To the Editor:—
We applaud Dr. Polley and Dr. Santos1for reminding us in their recent editorial of the potential risks of anesthetic toxicity in peripheral nerve block and of the need to employ standard safety methods to reduce the risk of cardiac toxicity in all forms of regional anesthesia. However, we believe their discussion missed another, equally important, lesson to be learned from these interesting case reports of ropivacaine-induced cardiac arrest.
Both cases2,3presented with hypotension, bradycardia, and asystole. Drs. Polley and Santos state that as bupivacaine would be expected to produce ventricular tachycardia or fibrillation, the arrhythmias produced in humans by ropivacaine and bupivacaine are different. In fact, severe hypotension and bradycardia leading to asystole are commonly seen in animal models of bupivacaine cardiac toxicity,4and we believe their occurrence during a regional anesthetic should lead to the inclusion, not exclusion, of local anesthetic toxicity from the differential diagnosis.
More importantly, Chalazon et al. report cardiac toxicity 90 min after a ropivacaine-based sciatic block and 30 min after smaller supplementary injections for inadequate sensory anesthesia. Traditionally, the natural history of local anesthetic toxicity is described as occurring immediately after inadvertent intravascular injection of anesthetic. However, as this case indicates, patients can present with delayed onset severe local anesthetic cardiac toxicity. This phenomenon is sufficiently different from the standard textbook presentation that it can be easily overlooked or misdiagnosed. For instance, we recently commented on a case report of cardiac arrest occurring 105 min after a combined bupivacaine-mepivacaine brachial plexus block.5,6The possibility of anesthetic toxicity was not mentioned in the report and was later dismissed by the authors on the basis of the long interval between injection and the arrest and because the presenting arrhythmia was junctional bradycardia leading to asystole, not ventricular tachycardia or fibrillation.7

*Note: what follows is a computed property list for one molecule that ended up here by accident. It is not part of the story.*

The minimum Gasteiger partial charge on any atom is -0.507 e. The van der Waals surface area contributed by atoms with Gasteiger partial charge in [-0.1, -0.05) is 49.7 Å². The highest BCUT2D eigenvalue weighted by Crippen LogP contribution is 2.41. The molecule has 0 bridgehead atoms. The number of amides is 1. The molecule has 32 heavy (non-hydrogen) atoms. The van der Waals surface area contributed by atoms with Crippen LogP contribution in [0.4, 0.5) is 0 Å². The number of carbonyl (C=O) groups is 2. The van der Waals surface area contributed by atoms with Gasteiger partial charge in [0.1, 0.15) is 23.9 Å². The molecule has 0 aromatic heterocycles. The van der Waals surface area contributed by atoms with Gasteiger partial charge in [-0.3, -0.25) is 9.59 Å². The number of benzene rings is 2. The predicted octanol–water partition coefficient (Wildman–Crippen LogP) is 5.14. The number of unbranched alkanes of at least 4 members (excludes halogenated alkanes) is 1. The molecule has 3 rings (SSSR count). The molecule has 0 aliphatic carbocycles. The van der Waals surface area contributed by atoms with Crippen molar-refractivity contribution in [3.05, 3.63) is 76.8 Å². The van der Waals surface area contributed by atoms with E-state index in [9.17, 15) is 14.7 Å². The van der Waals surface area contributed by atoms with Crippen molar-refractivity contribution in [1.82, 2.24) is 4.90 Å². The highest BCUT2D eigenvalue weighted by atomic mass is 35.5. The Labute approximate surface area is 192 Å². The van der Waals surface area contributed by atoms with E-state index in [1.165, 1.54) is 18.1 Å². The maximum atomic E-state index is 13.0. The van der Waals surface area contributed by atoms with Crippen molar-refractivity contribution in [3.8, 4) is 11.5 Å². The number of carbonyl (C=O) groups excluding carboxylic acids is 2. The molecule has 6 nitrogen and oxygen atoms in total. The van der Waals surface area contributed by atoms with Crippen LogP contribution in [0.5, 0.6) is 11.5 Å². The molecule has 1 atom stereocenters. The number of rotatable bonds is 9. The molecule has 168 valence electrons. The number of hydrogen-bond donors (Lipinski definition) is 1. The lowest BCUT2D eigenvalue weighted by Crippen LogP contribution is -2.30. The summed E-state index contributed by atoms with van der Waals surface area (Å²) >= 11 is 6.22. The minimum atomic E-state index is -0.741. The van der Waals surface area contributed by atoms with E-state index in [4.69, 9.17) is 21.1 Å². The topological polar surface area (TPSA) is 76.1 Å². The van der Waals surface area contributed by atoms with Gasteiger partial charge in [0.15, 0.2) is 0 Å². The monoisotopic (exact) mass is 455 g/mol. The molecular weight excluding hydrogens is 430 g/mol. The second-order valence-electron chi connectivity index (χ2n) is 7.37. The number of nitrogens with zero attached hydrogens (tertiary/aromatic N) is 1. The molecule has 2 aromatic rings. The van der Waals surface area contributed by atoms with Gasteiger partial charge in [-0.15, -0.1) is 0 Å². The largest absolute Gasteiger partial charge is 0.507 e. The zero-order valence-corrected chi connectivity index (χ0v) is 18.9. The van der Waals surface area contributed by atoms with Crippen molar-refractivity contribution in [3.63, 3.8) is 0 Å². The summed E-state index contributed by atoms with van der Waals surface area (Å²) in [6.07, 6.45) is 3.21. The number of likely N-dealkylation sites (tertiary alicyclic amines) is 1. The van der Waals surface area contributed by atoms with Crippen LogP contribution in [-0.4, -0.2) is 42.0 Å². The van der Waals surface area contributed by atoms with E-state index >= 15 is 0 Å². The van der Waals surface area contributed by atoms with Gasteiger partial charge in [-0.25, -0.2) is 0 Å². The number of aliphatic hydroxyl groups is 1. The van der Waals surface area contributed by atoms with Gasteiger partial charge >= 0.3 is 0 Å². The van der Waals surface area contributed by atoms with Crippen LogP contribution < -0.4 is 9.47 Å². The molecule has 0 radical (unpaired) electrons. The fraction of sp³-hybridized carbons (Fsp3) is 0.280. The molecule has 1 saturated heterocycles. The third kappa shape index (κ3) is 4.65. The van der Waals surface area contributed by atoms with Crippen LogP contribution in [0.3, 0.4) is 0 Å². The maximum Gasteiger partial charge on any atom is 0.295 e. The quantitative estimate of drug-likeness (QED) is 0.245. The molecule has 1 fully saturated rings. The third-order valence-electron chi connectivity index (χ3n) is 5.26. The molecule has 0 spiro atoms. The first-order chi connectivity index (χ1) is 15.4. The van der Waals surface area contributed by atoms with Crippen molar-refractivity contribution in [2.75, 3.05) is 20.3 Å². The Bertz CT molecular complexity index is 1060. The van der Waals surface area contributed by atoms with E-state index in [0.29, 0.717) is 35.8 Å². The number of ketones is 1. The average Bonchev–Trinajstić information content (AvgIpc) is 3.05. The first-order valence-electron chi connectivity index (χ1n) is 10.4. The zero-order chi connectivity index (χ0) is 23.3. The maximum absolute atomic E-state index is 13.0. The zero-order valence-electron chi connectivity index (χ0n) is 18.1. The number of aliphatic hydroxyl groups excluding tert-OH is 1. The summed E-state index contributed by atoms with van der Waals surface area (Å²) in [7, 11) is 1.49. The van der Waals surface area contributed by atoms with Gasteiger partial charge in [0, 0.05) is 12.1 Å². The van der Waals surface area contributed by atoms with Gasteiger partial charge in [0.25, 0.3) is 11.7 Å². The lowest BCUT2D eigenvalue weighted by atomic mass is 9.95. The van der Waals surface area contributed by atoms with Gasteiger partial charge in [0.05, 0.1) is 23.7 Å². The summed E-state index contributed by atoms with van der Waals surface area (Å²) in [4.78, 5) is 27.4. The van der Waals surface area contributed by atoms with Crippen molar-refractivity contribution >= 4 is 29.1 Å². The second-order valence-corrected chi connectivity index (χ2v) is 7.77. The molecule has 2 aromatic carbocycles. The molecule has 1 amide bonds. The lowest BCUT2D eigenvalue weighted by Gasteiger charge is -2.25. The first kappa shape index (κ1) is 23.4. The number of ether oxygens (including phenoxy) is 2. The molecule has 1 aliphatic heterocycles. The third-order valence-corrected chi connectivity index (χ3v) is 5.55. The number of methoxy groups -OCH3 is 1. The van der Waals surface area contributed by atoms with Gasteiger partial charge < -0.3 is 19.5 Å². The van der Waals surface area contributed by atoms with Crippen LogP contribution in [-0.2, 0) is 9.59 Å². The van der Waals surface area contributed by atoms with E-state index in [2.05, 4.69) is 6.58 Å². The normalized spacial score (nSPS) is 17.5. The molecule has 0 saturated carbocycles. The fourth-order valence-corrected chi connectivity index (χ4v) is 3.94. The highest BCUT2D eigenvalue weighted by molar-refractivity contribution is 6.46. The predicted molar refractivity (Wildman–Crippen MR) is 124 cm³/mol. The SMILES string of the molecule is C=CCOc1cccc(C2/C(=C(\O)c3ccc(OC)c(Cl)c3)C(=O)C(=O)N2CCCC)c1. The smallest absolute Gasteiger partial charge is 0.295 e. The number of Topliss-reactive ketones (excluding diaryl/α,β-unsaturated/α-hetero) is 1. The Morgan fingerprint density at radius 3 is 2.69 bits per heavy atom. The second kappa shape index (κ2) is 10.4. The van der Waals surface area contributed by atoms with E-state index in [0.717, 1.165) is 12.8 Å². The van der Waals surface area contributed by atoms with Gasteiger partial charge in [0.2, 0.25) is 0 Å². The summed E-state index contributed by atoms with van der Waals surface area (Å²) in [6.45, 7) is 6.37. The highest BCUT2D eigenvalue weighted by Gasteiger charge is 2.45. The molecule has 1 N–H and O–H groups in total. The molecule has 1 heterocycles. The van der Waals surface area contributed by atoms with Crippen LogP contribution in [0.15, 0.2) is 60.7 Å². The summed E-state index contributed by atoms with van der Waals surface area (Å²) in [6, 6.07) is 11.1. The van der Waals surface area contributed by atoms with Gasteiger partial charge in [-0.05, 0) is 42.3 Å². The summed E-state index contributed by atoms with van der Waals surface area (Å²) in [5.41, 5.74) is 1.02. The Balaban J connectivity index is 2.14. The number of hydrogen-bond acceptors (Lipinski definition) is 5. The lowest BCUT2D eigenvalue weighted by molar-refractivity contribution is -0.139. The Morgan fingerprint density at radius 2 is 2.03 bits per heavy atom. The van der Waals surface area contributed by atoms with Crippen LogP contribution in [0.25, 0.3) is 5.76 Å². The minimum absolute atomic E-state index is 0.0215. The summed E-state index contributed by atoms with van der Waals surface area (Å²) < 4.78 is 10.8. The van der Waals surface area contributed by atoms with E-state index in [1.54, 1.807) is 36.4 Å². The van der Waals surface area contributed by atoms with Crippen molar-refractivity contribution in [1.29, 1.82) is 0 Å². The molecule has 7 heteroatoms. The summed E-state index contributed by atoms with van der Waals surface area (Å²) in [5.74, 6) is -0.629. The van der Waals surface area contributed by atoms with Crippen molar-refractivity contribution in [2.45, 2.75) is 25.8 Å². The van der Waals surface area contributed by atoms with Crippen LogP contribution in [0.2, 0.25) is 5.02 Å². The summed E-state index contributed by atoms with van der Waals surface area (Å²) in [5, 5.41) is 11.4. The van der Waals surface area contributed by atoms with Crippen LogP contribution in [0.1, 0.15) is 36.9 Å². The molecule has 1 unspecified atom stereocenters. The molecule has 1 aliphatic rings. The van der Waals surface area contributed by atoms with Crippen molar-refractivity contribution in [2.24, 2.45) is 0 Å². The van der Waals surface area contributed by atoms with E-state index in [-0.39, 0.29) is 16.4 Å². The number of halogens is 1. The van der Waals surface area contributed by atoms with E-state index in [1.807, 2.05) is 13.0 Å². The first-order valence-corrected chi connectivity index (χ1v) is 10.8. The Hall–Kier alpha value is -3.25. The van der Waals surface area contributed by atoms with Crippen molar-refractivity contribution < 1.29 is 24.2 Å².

We believe that the natural history of local anesthetic toxicity may encompass a much broader clinical phenotype than is indicated in standard textbook descriptions. It is likely that atypical cases of local anesthetic toxicity go unrecognized and are underreported. Given the recent evidence for a possible form of therapy specific for local anesthetic cardiac toxicity,8it is particularly important to contemplate this diagnosis in patients having signs of cardiac dysfunction in the setting of regional anesthesia, even if the arrhythmias or time course vary from a classic presentation.
* University of Illinois at Chicago College of Medicine, Chicago, Illinois. firstname.lastname@example.org